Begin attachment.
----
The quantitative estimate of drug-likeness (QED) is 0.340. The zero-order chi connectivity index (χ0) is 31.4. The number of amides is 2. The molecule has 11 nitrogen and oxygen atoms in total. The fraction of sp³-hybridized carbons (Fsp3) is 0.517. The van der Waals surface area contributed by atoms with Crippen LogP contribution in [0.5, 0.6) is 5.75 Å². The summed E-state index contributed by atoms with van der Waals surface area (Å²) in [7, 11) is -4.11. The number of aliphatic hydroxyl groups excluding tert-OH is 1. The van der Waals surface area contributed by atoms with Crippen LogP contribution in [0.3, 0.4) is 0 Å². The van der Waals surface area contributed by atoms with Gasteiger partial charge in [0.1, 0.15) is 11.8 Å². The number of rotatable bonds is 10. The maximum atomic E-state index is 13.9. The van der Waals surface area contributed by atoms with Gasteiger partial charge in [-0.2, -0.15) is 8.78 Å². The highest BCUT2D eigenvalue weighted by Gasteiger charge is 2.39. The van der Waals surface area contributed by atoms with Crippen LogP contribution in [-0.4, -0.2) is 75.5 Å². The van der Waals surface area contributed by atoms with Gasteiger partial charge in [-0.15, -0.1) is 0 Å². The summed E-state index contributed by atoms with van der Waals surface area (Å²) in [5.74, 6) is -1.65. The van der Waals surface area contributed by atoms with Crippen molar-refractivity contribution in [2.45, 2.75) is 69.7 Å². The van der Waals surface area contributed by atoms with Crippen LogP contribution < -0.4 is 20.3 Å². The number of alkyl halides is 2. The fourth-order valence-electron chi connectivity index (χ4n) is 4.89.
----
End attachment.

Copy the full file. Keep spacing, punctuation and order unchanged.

The quantitative estimate of drug-likeness (QED) is 0.340. The zero-order chi connectivity index (χ0) is 31.4. The number of amides is 2. The molecule has 11 nitrogen and oxygen atoms in total. The fraction of sp³-hybridized carbons (Fsp3) is 0.517. The van der Waals surface area contributed by atoms with Crippen LogP contribution in [0.5, 0.6) is 5.75 Å². The summed E-state index contributed by atoms with van der Waals surface area (Å²) in [7, 11) is -4.11. The number of aliphatic hydroxyl groups excluding tert-OH is 1. The van der Waals surface area contributed by atoms with Crippen LogP contribution in [0.3, 0.4) is 0 Å². The van der Waals surface area contributed by atoms with Gasteiger partial charge in [0.1, 0.15) is 11.8 Å². The number of rotatable bonds is 10. The maximum atomic E-state index is 13.9. The van der Waals surface area contributed by atoms with Gasteiger partial charge in [-0.2, -0.15) is 8.78 Å². The highest BCUT2D eigenvalue weighted by Gasteiger charge is 2.39. The van der Waals surface area contributed by atoms with Crippen LogP contribution in [-0.4, -0.2) is 75.5 Å². The van der Waals surface area contributed by atoms with Gasteiger partial charge in [-0.15, -0.1) is 0 Å². The summed E-state index contributed by atoms with van der Waals surface area (Å²) in [5.74, 6) is -1.65. The van der Waals surface area contributed by atoms with Crippen molar-refractivity contribution in [2.45, 2.75) is 69.7 Å². The van der Waals surface area contributed by atoms with Crippen LogP contribution < -0.4 is 20.3 Å². The number of alkyl halides is 2. The fourth-order valence-electron chi connectivity index (χ4n) is 4.89.